The survey of 100 CFOs at the head of hedge funds concluded that there will be a significant increase in the prevalence of cryptocurrencies in the near term.
When the forecasts of the experts surveyed by Intertrust are reflected across the industry, it becomes clear that the total crypto assets in global hedge funds could reach $312 billion. US-based funds expect the share of cryptocurrencies in their portfolios to rise to an average of 10.6 percent in five years.
Their European Union and UK-based colleagues commented more modestly, with an average of 6.8 percent. The Intertrust survey includes fund custodians who manage an average of $7.2 billion each. CFOs are of the opinion that at least 1 percent of their portfolio should be formed in cryptocurrencies.
High-profile hedge fund managers like Paul Tudor Jones have become one of the prominent proponents of Bitcoin (BTC), while voicing their concerns about inflationary trends in the economy. Anthony Scaramucci, CEO of SkyBridge Capital, is another name that emphasizes Bitcoin’s potential as a store of value, considering it superior to gold.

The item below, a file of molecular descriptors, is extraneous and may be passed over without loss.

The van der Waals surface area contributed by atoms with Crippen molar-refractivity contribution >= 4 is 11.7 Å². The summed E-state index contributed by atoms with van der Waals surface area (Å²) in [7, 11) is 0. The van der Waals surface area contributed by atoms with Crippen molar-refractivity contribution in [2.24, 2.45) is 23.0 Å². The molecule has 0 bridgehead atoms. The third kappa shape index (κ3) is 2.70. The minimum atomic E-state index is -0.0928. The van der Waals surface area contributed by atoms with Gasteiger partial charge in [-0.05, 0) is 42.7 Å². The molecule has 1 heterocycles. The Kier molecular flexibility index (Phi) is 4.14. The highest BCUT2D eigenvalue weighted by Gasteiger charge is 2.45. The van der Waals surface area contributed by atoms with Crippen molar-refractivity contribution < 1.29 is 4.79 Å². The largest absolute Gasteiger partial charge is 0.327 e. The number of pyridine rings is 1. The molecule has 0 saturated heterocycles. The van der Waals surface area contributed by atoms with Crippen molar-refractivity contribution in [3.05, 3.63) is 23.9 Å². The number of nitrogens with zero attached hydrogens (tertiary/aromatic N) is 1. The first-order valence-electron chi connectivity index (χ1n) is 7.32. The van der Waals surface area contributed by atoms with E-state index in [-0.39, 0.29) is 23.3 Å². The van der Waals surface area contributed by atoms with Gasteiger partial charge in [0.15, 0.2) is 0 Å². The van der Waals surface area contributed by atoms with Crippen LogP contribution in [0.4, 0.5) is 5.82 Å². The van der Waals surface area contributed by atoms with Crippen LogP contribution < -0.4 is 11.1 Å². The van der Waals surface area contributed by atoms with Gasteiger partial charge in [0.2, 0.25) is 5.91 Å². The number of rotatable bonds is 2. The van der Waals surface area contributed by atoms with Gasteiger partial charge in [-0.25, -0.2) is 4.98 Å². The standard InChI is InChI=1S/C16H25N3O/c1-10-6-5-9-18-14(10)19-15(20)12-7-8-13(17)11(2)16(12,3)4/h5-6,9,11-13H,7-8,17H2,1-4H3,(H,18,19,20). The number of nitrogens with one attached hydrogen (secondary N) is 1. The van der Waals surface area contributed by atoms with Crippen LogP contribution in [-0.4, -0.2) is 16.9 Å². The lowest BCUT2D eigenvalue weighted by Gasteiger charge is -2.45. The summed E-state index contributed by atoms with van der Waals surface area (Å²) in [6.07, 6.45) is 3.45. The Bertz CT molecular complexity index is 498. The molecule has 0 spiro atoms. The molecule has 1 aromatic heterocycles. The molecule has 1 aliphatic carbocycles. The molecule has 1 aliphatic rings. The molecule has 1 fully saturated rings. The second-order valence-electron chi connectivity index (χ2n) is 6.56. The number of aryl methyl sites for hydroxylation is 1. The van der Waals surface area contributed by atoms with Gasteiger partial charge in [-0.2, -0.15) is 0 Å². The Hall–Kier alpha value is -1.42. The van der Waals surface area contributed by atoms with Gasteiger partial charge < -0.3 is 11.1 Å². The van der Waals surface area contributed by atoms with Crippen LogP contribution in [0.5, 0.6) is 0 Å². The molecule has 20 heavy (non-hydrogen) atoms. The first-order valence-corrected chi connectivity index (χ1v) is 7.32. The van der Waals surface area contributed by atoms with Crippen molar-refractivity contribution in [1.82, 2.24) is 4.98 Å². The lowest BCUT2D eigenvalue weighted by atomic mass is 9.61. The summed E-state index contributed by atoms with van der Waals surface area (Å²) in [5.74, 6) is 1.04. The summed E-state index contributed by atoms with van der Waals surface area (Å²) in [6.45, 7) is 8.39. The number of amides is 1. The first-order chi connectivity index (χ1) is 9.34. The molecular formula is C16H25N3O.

Another big name in the industry supporting cryptocurrency was Alan Howard, co-founder of prominent asset manager Brevan Howard. This week, Howard has funded two more digital asset ventures, following an investment by Nomura in the digital asset custody services provider created in partnership with Ledger and CoinShares. It also owns a 25 percent stake in One River Digital Asset Management. Brevan Howard also has plans to invest in crypto directly.
Alongside the growing reliance of traditional hedge funds in the asset class, there are also a number of initiatives to launch new crypto funds in hopes of repeating the successes of Bitwise and Grayscale.